Editor’s note: On Tuesday night, CNN anchor Anderson Cooper focused his staff’s efforts on getting as much information as possible about U.S. Rep. Sanford Bishop cronyistic use of Congressional Black Caucus Foundation scholarships. Here is transcript of the show:
COOPER: Well, when Republican candidate Christine O’Donnell suddenly stopped talking to the national media, we made sure to point that out. So it’s only fair, we thought tonight, that we point out the same thing when Democratic congressman refuses to talk about a scandal he is embroiled in. We’ll promise to keep you updated on it.
Now, we’re talking about Georgia Democratic Congressman Sanford Bishop. That’s him. He was caught giving Congressional Black Caucus Foundation scholarship money meant for needy kids to his stepdaughter and his wife’s niece. Seven scholarships in all between 2003 and 2005.
He says he’s done nothing wrong. He reportedly repaid the money. But on Friday, the Associated Press reported four more questionable scholarships had surfaced. All four reportedly went to people with close connections to Congressman Bishop and his family.
The congressman claims the awards met the rules of the Congressional Black Caucus Foundation. An attorney for the foundation that oversees the scholarship fund says the fund was established to benefit disadvantaged, needy kids.
So we’d like to ask Congressman Bishop how that squares with what he did. But he declined our invitation to come on the program on Friday. We tried again yesterday, and his office told us he’d be campaigning in Georgia today. But when we called his Georgia campaign office, we were told he didn’t have any campaign events today. They said that he was actually in Washington. So then we called another staffer in Washington who said, “Nope, he’s actually back in Georgia.” You probably see where this is going.
When Joe Johns called back again to point out all the mixed signals, here’s what he found.
JOE JOHNS, CNN CORRESPONDENT: We’re calling Tim Turner now, the Sanford campaign manager.
TIM TURNER, SANFORD CAMPAIGN MANAGER (via phone): Tim Turner speaking.
JOHNS: Hey, Tim, it’s Joe Johns with CNN. How are you doing?
TURNER: All right. How are you doing, sir?
JOHNS: Good, good. We’re doing a story on trying to catch up with the congressman. I was just wondering if you could tell us whether the congressman is in Georgia or in Washington, and if there’s a chance we can maybe interview him.
TURNER: He’s in Washington. and I don’t know what his schedule is today.
JOHNS: Now that we know he’s in Washington, perhaps we’ll go over to the Capitol and see if we can get a hold of him.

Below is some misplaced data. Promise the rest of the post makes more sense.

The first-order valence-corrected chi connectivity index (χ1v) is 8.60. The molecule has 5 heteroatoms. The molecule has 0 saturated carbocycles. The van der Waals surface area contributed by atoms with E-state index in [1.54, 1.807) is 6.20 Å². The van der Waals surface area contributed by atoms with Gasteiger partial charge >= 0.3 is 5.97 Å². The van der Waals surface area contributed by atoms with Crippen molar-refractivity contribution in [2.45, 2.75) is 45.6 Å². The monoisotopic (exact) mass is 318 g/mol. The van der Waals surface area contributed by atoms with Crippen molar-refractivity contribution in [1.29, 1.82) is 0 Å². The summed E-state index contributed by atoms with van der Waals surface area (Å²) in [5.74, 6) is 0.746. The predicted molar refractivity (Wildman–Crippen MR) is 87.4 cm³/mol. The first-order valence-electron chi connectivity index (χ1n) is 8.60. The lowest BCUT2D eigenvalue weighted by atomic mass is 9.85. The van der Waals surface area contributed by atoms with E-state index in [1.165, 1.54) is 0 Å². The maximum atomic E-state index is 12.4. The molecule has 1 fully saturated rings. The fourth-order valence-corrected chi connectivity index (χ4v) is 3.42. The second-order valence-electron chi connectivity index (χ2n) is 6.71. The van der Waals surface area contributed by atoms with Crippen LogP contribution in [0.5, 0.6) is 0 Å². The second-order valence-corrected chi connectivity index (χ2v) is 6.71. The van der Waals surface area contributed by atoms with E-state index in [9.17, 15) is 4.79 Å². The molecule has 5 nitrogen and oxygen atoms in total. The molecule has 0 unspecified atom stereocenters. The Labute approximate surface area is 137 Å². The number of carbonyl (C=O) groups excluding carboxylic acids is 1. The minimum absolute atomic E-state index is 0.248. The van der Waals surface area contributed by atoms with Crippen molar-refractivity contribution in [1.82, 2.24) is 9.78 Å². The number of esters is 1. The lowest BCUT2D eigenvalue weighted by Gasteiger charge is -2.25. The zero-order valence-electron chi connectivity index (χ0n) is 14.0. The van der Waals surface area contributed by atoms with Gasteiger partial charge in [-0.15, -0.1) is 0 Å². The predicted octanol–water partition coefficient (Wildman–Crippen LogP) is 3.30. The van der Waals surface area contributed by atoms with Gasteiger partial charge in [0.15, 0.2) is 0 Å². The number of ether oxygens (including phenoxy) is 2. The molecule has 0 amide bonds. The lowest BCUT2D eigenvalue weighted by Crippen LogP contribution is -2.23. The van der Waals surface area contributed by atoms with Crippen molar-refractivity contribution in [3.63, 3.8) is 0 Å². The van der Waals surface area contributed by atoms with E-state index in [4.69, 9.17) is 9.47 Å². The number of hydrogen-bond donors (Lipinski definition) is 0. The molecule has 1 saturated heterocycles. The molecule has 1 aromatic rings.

Fourth floor. Congressman Bishop’s office is 2429. We’re going to go and check it.
Hello, anybody home? Is Congressman Bishop around? Hey. Looking for Mr. McCray.
UNIDENTIFIED MALE: Mr. McCray?
JOHNS: Or congressman Bishop. You think he’ll talk to us later?
UNIDENTIFIED MALE: His schedule is fully booked for the rest of the day.
JOHNS: All right. Has he talked to anybody about the scholarship business?
UNIDENTIFIED MALE: He is unavailable and…
JOHNS: Ask him to give me a call, will you? All right. Thanks a lot.
So there’s simply no way of telling whether Congressman Bishop is here. His staff says he’s not available but not volunteering any information about where he might be. The staff says he’s working all day, but there are no votes on the House floor. It’s pretty clear Congressman Bishop doesn’t want to talk to us.
COOPER: We just want to ask him some very basic questions, Joe. I guess you can’t just camp out at his office, huh?
JOHNS: No. I mean, you can’t camp out inside his office. You can’t camp out outside his office. There are a lot of rules to covering the Congress, and it’s the Congress, of course, that makes the rules.
COOPER: No doubt about that.
You know, he’s held this seat for almost two decades. Do you think — I mean, is this hurting his race? He’s in a race right now, obviously.
JOHNS: He’s definitely getting attacked with it, and he’s got a clear advantage. It’s a majority or almost majority African-American district.
He’s running against a guy named Mike Keown, who’s a state representative. The thing about this is right around April to June, Keown got a whole lot of money infused into his campaign, and now he’s got some Tea Party support. So Bishop is a lot more vulnerable than he was last time around, Anderson.
COOPER: Well, again, we extend the invitation to the congressman any night. We’re around. We’re here every night.
Joe, thanks very much.